All in for All Kids
Everyday I wear my blue Bialik lanyard that bears the phrase “All in for All Kids.” It is a reminder of how Bialik faculty is committed to building our skills to give the best education possible to our students. This year, we are focusing on supporting children with their executive functioning skills and, in particular, those with ADHD.
As educators, we are seeing children more and more who need support in the areas of organization, time management, focus and self-regulation. These executive functioning skills are defined as “the mental processes that enable us to plan, focus attention, remember instructions, and juggle multiple tasks successfully.” (Center on the Developing Child at Harvard University). Bialik is working together with experts in the field, such as Dr. Yoni Schwab and Rebecca Ritter, from the Shefa Centre in New York City, to develop skills and methodology in supporting our students. The Shefa Center is well known for its expertise in providing professional development and training to Jewish day school educators and families to support students with learning challenges.
At our professional development sessions this year, our staff had the opportunity to deepen their understanding of ADHD and refine their teaching strategies. Through workshops, training sessions, and collaborative learning experiences, our faculty are gaining valuable insights into how to create an inclusive classroom environment that meets the diverse needs of all students. In our PD sessions, we reflected on students in our classrooms who struggle to regulate their emotions or sustain their attention. We were also reminded that students with ADHD have so many incredible qualities as they are often creative out-of-the box thinkers who ask thoughtful questions and offer innovative ideas.
ADHD often involves challenges in maintaining attention on specific tasks, especially those that may seem less interesting or engaging. This difficulty in focusing can lead to frustration for the student who struggles to complete assignments or pay attention during class. Children with ADHD may act impulsively, making decisions or blurting out comments without thinking through the consequences. This impulsivity can sometimes result in social challenges or disciplinary issues at school. For some children with ADHD, they constantly need to move about. Sitting still for extended periods, such as during class activities, can be physically uncomfortable and mentally challenging.
Our teachers are not just learning about ADHD and executive functioning challenges; they are actively honing their skills to provide targeted and effective support and explicitly teach these essential skills. Supportive teachers play a crucial role in helping children with ADHD thrive in the classroom and the support and understanding from peers and parents as well significantly influences how a child with ADHD experiences school. An environment that recognizes and accommodates their unique needs can make a tremendous difference in their confidence and performance.Here are some strategies that our teachers are using in the classrooms that can also be used at home:
Actively educate yourselves about ADHD and its various manifestations, recognizing that it is a neurodevelopmental disorder that affects a child's ability to regulate attention, impulses, and activity levels.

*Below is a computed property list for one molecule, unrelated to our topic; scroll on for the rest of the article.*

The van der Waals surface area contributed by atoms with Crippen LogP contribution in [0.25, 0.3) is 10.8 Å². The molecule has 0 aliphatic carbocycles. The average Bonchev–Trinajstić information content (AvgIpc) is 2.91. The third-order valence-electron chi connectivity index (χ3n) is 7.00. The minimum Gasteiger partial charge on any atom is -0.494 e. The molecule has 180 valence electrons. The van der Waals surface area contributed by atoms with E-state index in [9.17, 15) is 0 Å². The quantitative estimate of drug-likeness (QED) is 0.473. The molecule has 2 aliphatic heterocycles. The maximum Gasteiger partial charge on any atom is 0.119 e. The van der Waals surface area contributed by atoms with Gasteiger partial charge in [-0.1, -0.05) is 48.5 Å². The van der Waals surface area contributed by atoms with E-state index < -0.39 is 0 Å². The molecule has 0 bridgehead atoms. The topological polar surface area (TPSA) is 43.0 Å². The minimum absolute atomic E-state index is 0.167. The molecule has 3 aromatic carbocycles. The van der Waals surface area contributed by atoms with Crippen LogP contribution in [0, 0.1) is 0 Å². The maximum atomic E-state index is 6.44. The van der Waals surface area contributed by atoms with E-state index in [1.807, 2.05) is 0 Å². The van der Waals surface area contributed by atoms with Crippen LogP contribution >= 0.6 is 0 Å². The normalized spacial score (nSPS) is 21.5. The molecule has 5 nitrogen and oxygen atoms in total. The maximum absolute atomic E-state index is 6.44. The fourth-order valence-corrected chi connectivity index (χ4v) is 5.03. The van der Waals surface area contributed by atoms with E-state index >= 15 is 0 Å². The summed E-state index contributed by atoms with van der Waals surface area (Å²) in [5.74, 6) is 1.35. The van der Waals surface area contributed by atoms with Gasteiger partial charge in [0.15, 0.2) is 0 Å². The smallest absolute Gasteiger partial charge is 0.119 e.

Create a Structured Environment
Our teachers are establishing a structured and predictable classroom routine. Clear expectations, consistent schedules and well-defined transitions can help children feel more secure and focused.
Use Visual Aids
Visual aids, such as schedules, charts, and diagrams can provide a helpful framework for children with ADHD. Visual cues can assist in understanding and remembering instructions, assignments, and daily routines.
Provide Clear Instructions
We are breaking down instructions into smaller, more manageable steps. This can also be done at home as it is important to clearly articulate expectations and, if possible, provide both written and verbal instructions.
Offer Regular Breaks
We recognize the need for movement and breaks. Allowing short movement breaks during class helps students release excess energy and maintain focus.
Our teachers are working to accommodate different learning styles by providing a variety of learning materials and allowing for flexibility in how students can demonstrate their understanding of the material.
Reinforce what our teachers are doing to focus on organizational skills, utilizing tools like checklists, colour coding, and calendars to assist in keeping track of assignments and deadlines. Senior Division teachers are explicitly teaching note-taking skills.
Provide Positive Reinforcement
Acknowledge and reward positive behavior. Reinforce achievements, no matter how small, to boost the child's self-esteem and motivation.
One of the things I truly love about Bialik is the many opportunities for learning and growth. We were excited to invite parents into our learning community when Dr. Schwab came to speak to staff a second time as we know that it takes a partnership to truly make a difference in the lives of our students. As we continue on this journey, our commitment to the success of every child remains unwavering.The journey toward empowering all children, especially those with ADHD and executive functioning challenges, is a collective one. It requires the combined efforts of educators, experts and parents. By working together, we create an environment where every child is understood, supported and given the tools to succeed. Together, we share one goal — providing all children with the skills they need to be successful in the future. Together, we are All in for All Kids!